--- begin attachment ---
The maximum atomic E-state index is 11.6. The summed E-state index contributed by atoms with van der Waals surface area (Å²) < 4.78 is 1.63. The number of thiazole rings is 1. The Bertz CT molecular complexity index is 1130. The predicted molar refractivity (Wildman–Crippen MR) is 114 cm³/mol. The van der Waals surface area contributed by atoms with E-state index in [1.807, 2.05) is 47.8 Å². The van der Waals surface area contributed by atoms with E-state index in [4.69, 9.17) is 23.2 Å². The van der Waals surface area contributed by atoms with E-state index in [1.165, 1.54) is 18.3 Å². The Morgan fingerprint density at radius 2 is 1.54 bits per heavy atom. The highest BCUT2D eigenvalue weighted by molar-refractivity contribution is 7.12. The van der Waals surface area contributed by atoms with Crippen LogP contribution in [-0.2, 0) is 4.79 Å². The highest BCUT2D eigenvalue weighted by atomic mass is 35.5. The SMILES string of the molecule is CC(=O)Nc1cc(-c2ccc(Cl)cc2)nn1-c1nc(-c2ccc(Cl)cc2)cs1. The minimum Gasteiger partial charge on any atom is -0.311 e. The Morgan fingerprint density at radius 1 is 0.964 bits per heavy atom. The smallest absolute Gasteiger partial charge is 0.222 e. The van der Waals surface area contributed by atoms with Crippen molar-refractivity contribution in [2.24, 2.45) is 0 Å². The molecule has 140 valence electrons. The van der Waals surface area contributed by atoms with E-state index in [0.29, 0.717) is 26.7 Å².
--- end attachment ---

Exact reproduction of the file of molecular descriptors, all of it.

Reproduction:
The maximum atomic E-state index is 11.6. The summed E-state index contributed by atoms with van der Waals surface area (Å²) < 4.78 is 1.63. The number of thiazole rings is 1. The Bertz CT molecular complexity index is 1130. The predicted molar refractivity (Wildman–Crippen MR) is 114 cm³/mol. The van der Waals surface area contributed by atoms with E-state index in [1.807, 2.05) is 47.8 Å². The van der Waals surface area contributed by atoms with E-state index in [4.69, 9.17) is 23.2 Å². The van der Waals surface area contributed by atoms with E-state index in [1.165, 1.54) is 18.3 Å². The Morgan fingerprint density at radius 2 is 1.54 bits per heavy atom. The highest BCUT2D eigenvalue weighted by molar-refractivity contribution is 7.12. The van der Waals surface area contributed by atoms with Crippen LogP contribution in [-0.2, 0) is 4.79 Å². The highest BCUT2D eigenvalue weighted by atomic mass is 35.5. The SMILES string of the molecule is CC(=O)Nc1cc(-c2ccc(Cl)cc2)nn1-c1nc(-c2ccc(Cl)cc2)cs1. The minimum Gasteiger partial charge on any atom is -0.311 e. The Morgan fingerprint density at radius 1 is 0.964 bits per heavy atom. The smallest absolute Gasteiger partial charge is 0.222 e. The van der Waals surface area contributed by atoms with Crippen molar-refractivity contribution in [2.24, 2.45) is 0 Å². The molecule has 140 valence electrons. The van der Waals surface area contributed by atoms with E-state index in [0.29, 0.717) is 26.7 Å².